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Study: No Trade-Off Between Higher Fuel Economy and Vehicle Safety

10 June 2007

Icct2
Sample safety risks of existing vehicles with high (green) and low (red) fuel economy. Click to enlarge.

A new study concludes that there is no trade-off required between higher fuel economy and vehicle safety.

The study, informed by an October 2006 experts workshop titled Simultaneously Improving Vehicle Safety and Fuel Economy through Improvements in Vehicle Design and Materials, concludes that manufacturers can use advanced materials to increase both fuel economy and safety without reducing a vehicle’s functionality. It also finds that reducing the weight and height of the heaviest SUVs and pickup trucks will simultaneously increase both their fuel economy and overall safety.

Icct1
Technology options for increasing fuel economy and/or safety. Click to enlarge.

The authors conclude that existing technology options can improve light-duty vehicle fuel economy by up to 50% over the next 10 years without reducing the weight or size of vehicles. Any extra cost associated with the auto-manufacturing changes would be more than offset by savings generated by more fuel-efficient vehicles.

A common argument against mandating significant increases in fuel economy is that such efficiency requirements would greatly decrease the safety of vehicles, thereby leading to increases in traffic fatalities.

The potential to improve the fuel economy of light-duty vehicles while also improving traffic safety is debated because of the claim that lighter vehicles are, and will forever remain, more dangerous for their occupants. The critical issue is whether these historical tendencies are intrinsic, or whether they continue to change over time with new designs, testing, and sound regulations. The reality is that these relationships are not intrinsic to motor vehicles. Rather, the linkages among fuel economy, vehicle size, weight, and safety are manageable and are more a function of smart vehicle design than any other single factor.

Sipping Fuel and Saving Lives: Increasing Fuel Economy without Sacrificing Safety

The authors of the study, Sipping Fuel and Saving Lives: Increasing Fuel Economy without Sacrificing Safety, are Deborah Gordon, a transportation policy consultant; David L. Greene, a fuel-economy policy expert; Marc H. Ross, emeritus professor of physics at the University of Michigan; and Tom P. Wenzel, of the Lawrence Berkeley National Laboratory.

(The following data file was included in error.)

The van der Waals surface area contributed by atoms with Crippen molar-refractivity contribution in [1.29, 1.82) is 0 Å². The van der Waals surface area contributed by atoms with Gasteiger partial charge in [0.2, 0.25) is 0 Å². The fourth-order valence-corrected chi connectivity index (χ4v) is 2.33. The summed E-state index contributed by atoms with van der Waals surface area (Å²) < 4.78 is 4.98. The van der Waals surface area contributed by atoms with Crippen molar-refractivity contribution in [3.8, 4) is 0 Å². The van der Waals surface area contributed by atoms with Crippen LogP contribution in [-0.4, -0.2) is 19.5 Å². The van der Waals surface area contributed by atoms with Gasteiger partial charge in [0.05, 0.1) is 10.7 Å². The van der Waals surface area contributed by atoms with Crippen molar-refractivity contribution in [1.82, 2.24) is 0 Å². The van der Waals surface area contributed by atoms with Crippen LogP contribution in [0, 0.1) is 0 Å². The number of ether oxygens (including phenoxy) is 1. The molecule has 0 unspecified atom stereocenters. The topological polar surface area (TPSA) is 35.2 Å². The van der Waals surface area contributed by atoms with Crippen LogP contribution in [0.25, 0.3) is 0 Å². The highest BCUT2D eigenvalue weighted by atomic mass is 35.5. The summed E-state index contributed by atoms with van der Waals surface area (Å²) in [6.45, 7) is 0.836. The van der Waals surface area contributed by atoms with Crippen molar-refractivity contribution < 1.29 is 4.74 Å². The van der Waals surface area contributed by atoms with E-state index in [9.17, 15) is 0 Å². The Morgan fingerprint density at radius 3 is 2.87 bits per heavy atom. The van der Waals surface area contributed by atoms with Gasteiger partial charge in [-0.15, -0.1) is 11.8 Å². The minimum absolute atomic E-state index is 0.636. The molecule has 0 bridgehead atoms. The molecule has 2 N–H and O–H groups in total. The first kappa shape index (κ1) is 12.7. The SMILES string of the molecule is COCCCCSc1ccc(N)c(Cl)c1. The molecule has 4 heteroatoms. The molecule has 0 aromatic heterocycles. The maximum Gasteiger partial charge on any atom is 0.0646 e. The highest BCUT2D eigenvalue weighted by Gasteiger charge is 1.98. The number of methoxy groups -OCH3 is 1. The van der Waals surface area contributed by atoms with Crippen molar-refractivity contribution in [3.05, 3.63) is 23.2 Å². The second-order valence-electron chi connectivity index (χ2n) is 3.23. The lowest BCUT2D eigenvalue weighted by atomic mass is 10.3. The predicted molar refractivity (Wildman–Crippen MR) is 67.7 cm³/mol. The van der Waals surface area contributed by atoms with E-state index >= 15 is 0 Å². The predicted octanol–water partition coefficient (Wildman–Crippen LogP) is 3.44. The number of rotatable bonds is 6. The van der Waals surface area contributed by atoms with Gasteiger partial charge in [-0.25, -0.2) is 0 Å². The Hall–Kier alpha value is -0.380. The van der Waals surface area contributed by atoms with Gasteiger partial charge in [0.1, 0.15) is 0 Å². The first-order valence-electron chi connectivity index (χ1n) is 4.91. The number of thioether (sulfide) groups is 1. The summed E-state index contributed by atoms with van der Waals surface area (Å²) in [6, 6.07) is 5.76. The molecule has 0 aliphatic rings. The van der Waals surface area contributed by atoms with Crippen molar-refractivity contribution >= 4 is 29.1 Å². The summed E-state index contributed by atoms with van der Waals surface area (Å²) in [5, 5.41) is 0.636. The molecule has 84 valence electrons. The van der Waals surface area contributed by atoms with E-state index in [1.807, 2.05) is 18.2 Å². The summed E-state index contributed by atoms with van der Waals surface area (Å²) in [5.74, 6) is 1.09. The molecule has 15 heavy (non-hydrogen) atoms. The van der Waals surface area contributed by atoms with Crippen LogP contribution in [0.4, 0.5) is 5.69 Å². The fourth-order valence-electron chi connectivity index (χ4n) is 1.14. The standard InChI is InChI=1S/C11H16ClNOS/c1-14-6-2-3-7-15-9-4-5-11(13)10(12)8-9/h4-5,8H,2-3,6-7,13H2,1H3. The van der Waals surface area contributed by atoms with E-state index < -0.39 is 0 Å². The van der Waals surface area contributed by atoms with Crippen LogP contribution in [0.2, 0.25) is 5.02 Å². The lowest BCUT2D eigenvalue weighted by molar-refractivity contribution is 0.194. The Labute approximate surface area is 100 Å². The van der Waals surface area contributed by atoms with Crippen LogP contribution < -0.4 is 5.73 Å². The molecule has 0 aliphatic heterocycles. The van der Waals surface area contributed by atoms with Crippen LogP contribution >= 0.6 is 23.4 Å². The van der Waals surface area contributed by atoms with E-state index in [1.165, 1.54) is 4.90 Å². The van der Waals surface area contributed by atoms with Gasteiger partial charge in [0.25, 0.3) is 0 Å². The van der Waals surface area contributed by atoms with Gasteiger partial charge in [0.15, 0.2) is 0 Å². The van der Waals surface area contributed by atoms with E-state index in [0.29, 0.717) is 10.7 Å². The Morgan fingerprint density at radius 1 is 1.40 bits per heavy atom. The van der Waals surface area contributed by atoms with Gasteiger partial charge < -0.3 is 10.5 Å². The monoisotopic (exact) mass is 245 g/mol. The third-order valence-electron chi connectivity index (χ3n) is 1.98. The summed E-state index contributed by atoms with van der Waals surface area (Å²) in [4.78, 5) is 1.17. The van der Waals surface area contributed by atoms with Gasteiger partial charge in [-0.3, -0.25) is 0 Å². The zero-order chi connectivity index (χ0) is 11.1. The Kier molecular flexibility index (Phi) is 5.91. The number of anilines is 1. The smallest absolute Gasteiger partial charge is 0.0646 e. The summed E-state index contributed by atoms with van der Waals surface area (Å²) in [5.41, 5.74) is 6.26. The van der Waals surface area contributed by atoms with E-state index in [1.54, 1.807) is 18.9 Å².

The study’s authors reviewed a decade’s worth of recent research in the field and concluded:

  • Most technologies to increase fuel economy do not affect safety; most technologies to increase safety do not affect fuel economy.

    The inherent relationship between vehicle safety and fuel economy has long been the subject of discussion. The many technologies available to improve vehicle fuel economy (particularly those that do not involve weight reduction) have no impact on vehicle safety. Those approaches that strategically reduce vehicle weight (using new lightweight materials to reduce weight while holding vehicle size constant and reducing the weight of the heaviest trucks and SUVs to make them less aggressive) also improve fuel economy while maintaining, and perhaps even improving, vehicle safety.

  • Reducing car mass while improving vehicle structure, using advanced materials and designs, can simultaneously increase fuel economy and safety.

  • Reducing the weight and improving the structure of truck-based SUVs and pickups can increase their fuel economy and improve the safety of all vehicles on the road.

The study recommends that policymakers:

  • Set fuel economy and safety performance goals at cost-effective levels, and allow adequate time for phase-in of vehicle redesigns.